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FROM RESEARCH TO OPERATIONS IN WEATHER SATELLITES AND NUMERICAL WEATHER PREDICTION: CROSSING THE VALLEY OF DEATH served on several NRC committees and is currently a member of the BASC Committee on Climate, Ecosystems, Infectious Diseases, and Human Health. Nien Dak Sze is Chairman and Founder of Atmospheric and Environmental Research, Inc. (AER), in Cambridge, Massachusetts. Dr. Sze received his doctorate from Harvard University. He is one of the original developers of 1- and 2-D stratospheric models that simulated ozone depletions and enabled industry/government to assess the environmental acceptability of alternative CFCs. Dr. Sze predicted the increase in global methane concentration in the mid 1970s before its upward trend was observed. He was among the few theorists who participated in the Airborne Antarctic Ozone Experiment (AAOE) that provided the unprecedented data set relating the Antarctic Ozone Hole to CFCs emissions. Dr. Sze has served as a panel member of the U.S. EPA's Science Advisory Board. He has also served on a panel of the National Academy of Sciences Committee for Scholarly Communication with the People's Republic of China. Other recent appointments include membership on the Harvard University Committee on Environment and the Central Policy Unit of the Government of Hong Kong. He has received three NASA Group Achievement Awards. Thomas F. Tascione is Vice President, Weather Systems Operations, Sterling Software (U.S.), Inc. In this position he oversees the development of a state-of-the-art weather forecasting technology for the Defense Department. In addition, he manages a commercial space weather forecasting service to support the commercial satellite and electric power industries. Another focus area is advanced weather visualization technology for aviation including a patented system to extract and apply weather information along a route a flight using a simple web-browser. His prior professional experience was with the Department of Defense (1972-1993), during which he held numerous weather and space weather forecasting positions. He was the architect of the Air Force space weather forecast models program, and he co-chaired the interagency committee that initiated and developed the National Space Weather Program (NSWP). Dr. Tascione received his Ph.D. in space physics from Rice University. Robert A. Weller is a Senior Scientist at Woods Hole Oceanographic Institution, where he holds the Secretary of the Navy/CNO Chair in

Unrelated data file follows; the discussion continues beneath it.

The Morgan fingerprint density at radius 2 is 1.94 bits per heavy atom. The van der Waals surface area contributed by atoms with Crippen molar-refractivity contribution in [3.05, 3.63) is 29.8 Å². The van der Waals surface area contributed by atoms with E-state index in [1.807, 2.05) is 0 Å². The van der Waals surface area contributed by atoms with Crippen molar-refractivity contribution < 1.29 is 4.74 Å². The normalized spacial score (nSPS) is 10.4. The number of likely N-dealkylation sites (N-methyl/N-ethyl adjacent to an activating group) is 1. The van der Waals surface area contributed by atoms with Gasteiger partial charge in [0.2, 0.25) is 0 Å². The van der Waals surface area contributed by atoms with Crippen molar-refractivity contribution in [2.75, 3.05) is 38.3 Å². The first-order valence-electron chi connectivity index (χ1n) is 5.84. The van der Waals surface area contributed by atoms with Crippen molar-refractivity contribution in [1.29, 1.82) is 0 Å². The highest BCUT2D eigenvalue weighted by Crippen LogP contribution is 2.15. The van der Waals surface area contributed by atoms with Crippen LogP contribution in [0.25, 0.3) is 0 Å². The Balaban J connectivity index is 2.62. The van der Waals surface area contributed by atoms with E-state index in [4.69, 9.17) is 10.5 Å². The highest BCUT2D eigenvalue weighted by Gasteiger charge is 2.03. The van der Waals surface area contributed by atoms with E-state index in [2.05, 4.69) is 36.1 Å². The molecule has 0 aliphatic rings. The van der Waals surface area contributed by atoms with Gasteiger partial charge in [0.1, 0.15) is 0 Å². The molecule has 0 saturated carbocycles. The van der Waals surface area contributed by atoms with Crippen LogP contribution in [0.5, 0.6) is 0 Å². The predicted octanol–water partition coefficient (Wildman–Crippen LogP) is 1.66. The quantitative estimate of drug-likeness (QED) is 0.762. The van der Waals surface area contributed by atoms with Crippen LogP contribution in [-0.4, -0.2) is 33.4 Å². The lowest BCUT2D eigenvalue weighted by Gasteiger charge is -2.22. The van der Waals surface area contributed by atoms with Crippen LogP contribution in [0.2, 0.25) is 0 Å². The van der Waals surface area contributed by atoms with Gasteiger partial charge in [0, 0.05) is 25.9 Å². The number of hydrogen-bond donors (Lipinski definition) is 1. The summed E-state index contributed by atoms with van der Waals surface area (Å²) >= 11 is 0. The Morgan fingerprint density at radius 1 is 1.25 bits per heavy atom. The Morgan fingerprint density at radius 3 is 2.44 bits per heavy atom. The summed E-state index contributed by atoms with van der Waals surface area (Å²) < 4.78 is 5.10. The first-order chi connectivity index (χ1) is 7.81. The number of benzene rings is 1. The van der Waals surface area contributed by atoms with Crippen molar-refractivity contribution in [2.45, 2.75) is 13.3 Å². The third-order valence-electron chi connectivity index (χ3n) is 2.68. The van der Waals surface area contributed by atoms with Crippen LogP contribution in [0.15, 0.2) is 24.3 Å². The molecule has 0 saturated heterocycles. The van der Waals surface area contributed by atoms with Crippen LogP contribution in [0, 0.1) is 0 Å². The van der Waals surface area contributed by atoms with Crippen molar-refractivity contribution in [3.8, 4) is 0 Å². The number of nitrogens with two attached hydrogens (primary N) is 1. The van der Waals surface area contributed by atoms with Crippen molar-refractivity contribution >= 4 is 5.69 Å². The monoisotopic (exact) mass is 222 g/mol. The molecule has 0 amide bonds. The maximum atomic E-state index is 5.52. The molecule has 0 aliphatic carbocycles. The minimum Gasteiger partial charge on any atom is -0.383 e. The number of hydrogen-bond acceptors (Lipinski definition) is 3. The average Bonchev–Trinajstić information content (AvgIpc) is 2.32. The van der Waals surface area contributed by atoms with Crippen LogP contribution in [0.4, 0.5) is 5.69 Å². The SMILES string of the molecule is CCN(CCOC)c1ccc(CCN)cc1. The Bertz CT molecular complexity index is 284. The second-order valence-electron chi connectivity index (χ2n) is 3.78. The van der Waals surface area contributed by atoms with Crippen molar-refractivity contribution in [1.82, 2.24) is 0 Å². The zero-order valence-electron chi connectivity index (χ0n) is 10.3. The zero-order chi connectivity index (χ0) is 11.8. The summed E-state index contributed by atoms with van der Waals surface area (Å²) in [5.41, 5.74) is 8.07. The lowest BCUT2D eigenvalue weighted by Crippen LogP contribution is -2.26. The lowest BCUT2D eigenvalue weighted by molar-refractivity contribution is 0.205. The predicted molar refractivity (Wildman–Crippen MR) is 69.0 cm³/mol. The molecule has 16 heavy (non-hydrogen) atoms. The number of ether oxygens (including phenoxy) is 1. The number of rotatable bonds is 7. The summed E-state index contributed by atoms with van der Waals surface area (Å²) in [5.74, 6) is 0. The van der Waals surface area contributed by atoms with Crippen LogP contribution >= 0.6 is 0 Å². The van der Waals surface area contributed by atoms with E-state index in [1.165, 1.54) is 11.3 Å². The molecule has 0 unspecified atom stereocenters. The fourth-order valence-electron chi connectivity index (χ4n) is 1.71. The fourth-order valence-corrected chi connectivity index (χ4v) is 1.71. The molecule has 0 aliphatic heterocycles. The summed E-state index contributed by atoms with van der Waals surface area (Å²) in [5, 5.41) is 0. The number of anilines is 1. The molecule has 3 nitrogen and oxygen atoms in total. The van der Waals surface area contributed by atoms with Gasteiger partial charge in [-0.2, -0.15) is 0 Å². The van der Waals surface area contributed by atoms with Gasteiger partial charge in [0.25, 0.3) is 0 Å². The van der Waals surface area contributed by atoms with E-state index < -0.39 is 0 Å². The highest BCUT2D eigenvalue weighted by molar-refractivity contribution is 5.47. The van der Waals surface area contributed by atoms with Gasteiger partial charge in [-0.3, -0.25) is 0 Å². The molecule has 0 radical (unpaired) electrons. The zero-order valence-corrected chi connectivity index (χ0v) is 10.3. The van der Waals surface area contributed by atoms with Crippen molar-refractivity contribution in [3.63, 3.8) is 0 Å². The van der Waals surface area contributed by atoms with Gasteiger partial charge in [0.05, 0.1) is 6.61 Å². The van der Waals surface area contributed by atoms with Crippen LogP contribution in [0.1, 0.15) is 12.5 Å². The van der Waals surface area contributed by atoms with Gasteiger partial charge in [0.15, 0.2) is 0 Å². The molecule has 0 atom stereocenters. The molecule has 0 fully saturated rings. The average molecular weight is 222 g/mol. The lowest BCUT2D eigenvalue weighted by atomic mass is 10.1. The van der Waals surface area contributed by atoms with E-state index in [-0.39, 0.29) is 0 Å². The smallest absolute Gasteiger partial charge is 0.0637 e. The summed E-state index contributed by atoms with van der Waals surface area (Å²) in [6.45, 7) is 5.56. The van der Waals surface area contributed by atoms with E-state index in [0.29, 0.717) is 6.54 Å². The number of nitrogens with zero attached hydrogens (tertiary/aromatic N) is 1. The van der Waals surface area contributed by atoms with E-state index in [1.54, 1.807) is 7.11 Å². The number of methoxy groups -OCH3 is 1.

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FROM RESEARCH TO OPERATIONS IN WEATHER SATELLITES AND NUMERICAL WEATHER PREDICTION: CROSSING THE VALLEY OF DEATH Oceanography and is Director of the Cooperative Institute for Climate and Ocean Research. He received his Ph.D. in Physical Oceanography from the University of California, San Diego, Scripps Institution of Oceanography. His research interests include wind-forced motion in the upper ocean; mixed layer dynamics; upper ocean velocity structure studies; air-sea interaction; the role of the ocean in climate; and the development of upper ocean and surface meteorological instrumentation and platforms for air/sea experiments. Dr. Weller received the James B. Macelwane Award from the American Geophysical Union (AGU) in 1986. He is a fellow of the AGU and president of the Ocean Sciences section. He is also a member of the American Association for the Advancement of Science, the American Meteorological Society, and the Oceanographic Society. Eric F. Wood is Professor of Civil and Environmental Engineering at Princeton University, where he has taught since 1976. He received his Sc.D. in civil engineering from the Massachusetts Institute of Technology. His areas of research include hydroclimatology with an emphasis on land-atmospheric interaction, hydrological remote sensing, modeling the terrestrial water and energy budgets over a range of scales and hydrologic impact of climate change. Dr. Wood is a member of the NRC Board on Water Science and Technology and the BASC Climate Research Committee. He is a member of the Council and a fellow of the American Meteorological Society (AMS) and a fellow of the American Geophysical Union (AGU). He has received the AGU Robert E. Horton Award, the AMS Horton Lectureship, and the Princeton Rheinstein Award.